How long can a garden last?
Zaria Gorvett / BBC :
In the middle of the Iraqi desert, just north of the city of Mosul, is a pile of limestone blocks. Even at first glance, they’re unusual – each half a metre (1.6 feet) across, with a square shape and one side decorated with enigmatic symbols. Collectively they look like the remains of a giant pyramid. But this was not their purpose.
An inscription, meticulously engraved into one side, explains. It’s a message from a man called Sennacherib, an ancient Assyrian ruler who lived more than 2,700 years ago.
“[I am] Sennacherib, king of the world, king of Assyria. For a long distance from the river Hazur to the meadows of Nineveh I caused a canal to be dug. Over deep-cut ravines I constructed an aqueduct of white limestone. These waters I caused to flow over it.”
The ruins at Jerwan are among the only physical remains of this immense project. The artificial channel was hand-carved into the desert landscape with iron pickaxes – and sent water burbling 150km (93 miles) across its parched surface, diverting it from the mountains to the ancient city of Nineveh. Sennacherib had redirected the course of an entire river towards the kingdom’s capital city and his home.
In particular, the antique rubble is what is left of the aqueduct’s piece de resistance, a 280m-long (922ft-long) water-bridge erected to guide the river across a steep-sided valley. It was made from an estimated 443,520 blocks, each weighing around 250kg (551lbs), with soaring corbelled arches running along its length – bringing the grandeur of a Victorian viaduct to an otherwise empty desert, in 690BC.
Back at Nineveh, Sennacherib was careful not to squander the watery possibilities that this unprecedented feat of hydraulic engineering provided. Initially, the goal was to use the new bounty to quench a belt of freshly planted orchards and grain fields above the city, along with vines, “every type of fruit”, “products of every mountain”, spices, and olive trees. But two generations later, his grandson had another idea.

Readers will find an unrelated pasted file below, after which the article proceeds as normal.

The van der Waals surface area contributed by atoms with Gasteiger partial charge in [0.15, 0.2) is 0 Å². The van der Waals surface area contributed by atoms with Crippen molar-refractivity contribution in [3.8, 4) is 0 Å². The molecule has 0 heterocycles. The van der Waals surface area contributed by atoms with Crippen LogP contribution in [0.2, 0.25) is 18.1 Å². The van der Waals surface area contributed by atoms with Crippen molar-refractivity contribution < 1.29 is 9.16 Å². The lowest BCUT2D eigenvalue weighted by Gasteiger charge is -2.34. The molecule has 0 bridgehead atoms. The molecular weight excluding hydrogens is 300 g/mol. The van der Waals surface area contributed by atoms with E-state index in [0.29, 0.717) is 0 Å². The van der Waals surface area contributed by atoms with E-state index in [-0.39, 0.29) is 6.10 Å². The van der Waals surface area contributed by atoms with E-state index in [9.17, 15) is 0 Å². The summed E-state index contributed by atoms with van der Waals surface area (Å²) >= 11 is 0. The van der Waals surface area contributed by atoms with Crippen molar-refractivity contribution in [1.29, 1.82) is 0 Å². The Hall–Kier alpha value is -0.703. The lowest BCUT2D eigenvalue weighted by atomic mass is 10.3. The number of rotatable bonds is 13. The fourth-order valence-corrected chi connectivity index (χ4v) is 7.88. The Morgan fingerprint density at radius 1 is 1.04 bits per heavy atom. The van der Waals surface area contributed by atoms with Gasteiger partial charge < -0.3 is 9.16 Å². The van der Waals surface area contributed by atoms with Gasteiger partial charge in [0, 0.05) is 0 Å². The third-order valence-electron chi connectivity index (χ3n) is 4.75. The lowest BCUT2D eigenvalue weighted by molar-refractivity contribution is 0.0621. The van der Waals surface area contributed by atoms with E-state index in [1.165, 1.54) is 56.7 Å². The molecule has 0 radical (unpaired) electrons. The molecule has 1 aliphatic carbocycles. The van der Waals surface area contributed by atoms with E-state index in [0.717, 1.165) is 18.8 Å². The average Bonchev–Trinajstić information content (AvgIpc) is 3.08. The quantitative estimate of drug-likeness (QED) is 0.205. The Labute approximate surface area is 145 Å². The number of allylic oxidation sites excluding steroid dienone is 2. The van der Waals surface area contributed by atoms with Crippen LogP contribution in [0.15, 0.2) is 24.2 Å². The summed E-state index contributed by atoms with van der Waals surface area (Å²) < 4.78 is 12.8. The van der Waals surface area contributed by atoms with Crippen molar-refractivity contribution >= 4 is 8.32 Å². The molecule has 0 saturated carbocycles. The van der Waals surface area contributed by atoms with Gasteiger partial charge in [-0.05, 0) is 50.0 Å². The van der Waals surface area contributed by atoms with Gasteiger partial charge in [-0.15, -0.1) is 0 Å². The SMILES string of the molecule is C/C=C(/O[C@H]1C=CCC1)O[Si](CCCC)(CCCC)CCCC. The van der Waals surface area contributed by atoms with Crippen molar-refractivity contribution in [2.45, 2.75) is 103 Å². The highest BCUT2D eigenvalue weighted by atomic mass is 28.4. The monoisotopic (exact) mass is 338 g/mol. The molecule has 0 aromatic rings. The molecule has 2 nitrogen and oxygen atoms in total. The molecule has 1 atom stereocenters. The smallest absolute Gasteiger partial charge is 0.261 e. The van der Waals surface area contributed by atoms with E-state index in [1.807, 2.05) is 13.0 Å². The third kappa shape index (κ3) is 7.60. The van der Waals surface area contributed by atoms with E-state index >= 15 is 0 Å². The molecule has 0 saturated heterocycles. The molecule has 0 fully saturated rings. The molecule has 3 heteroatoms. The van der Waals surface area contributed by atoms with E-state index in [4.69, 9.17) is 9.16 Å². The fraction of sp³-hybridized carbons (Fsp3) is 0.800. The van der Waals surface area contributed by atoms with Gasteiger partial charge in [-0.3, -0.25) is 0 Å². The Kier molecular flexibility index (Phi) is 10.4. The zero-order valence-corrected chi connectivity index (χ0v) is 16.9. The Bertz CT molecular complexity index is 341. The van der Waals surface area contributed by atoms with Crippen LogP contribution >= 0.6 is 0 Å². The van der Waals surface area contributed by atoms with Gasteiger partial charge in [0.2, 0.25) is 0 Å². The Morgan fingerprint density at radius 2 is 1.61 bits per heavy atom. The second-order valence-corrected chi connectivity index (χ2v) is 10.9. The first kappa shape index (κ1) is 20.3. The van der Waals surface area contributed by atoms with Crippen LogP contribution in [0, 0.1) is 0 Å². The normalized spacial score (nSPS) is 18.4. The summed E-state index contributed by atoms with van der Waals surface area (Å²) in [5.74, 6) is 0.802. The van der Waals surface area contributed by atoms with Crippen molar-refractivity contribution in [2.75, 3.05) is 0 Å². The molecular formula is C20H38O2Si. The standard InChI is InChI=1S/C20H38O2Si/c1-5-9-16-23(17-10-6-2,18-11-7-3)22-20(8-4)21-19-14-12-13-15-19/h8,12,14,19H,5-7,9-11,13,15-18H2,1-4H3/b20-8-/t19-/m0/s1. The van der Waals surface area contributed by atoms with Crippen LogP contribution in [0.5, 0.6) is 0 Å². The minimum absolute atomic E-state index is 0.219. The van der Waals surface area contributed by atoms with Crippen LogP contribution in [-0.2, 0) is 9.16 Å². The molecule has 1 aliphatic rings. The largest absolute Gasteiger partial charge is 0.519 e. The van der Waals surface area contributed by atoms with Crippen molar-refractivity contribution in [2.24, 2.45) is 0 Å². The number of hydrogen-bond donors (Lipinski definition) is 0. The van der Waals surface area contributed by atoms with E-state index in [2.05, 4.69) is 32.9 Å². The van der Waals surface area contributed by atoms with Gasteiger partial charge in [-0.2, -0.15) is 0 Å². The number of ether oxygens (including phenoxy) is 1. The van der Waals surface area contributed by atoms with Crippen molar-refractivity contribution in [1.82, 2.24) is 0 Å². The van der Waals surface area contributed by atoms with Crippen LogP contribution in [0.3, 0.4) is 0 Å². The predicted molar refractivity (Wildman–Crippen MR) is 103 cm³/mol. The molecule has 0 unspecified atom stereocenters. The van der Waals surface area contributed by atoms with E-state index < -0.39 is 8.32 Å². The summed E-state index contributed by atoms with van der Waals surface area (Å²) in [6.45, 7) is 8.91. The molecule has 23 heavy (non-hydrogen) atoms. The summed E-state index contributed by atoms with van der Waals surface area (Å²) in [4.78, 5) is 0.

Ashurbanipal was a brutal warrior, enthusiastic lion-hunter, and the ruler of the Assyrian empire when it was at its most extensive – stretching from the snow-capped peaks of modern-day Iran’s Zagros mountains to the sparkling waters of the eastern Mediterranean. But when he wasn’t spearing large carnivores or conquering new lands, he enjoyed a spot of gardening.
During Ashurbanipal’s 38-year-reign, he transformed the space around the city’s many royal palaces into a series of enchanting and elaborate gardens, the most impressive the world had ever seen.
In one relief sculpture from the era, Ashurbanipal and his wife are reclining on a kind of high wooden sofa, sipping some refreshments amid a lush garden oasis. A large grape vine provides shade above them, and they’re nestled among date palms and pine trees – surrounded on all sides by vegetation.
As they lie there, the couple are being serenaded by musicians and fanned by servants, with Ashurbanipal ‘s fabulous long, braided beard fluttering gently in the breeze – or at least, one imagines it might be. It’s an archetypal garden paradise – that is, except for the disembodied head of an enemy, which is hanging from a nearby tree. A hint that this was a very different time, despite the mutual appreciation for greenery.
Elsewhere in the gardens, which are enclosed within heavily fortified walls, there are cedar, juniper, cypress, ebony, myrrh, pear, pomegranate and fig trees. Tame lions lounge in the shade. Birds flit from palm to palm. Parrots survey the scene from the canopy above. In another relief, there’s a mountain looming in the background, with rows of plants arranged in terraces on its surface and a lake below. Others show large trees growing on tiered structures held up by Corinthian columns.
But as abruptly as the gardens at Nineveh appeared, they vanished – outliving Ashurbanipal by just 19 years. The oasis was utterly forgotten, only rediscovered millennia later when the ancient palace was excavated in 1854. The archaeologist who unearthed them also found the remains of the aqueduct at Jerwan – though he initially mistook it for a giant causeway.
How can a garden that was so ambitious, have been forgotten so comprehensively? And what would it take for a garden to survive hundreds, or even thousands of years?
Whimsy and ancient yews
In a small corner of Cumbria, behind a modest grey limestone wall, lies a pocket of another world. Hundreds of strange shapes scatter the landscape – a vast velvet-green umbrella, a towering top-hat, a sprawling judge’s wig, whole herds of giant pyramids. There are balls, cylinders, cones, pedestals, and precarious tiered spires, each as tall as a house. The space is broken up by endless rows of looming emerald walls, each with its own cut-out arches – together these form broken tunnels that stretch into the distance.
This storybook backdrop – which is entirely constructed from trees and hedges – is just about as alien as it gets. But there is one person it would be entirely familiar to: a Frenchman named Guillaume Beaumont, who designed it. The thing is, he died hundreds of years ago, in 1727.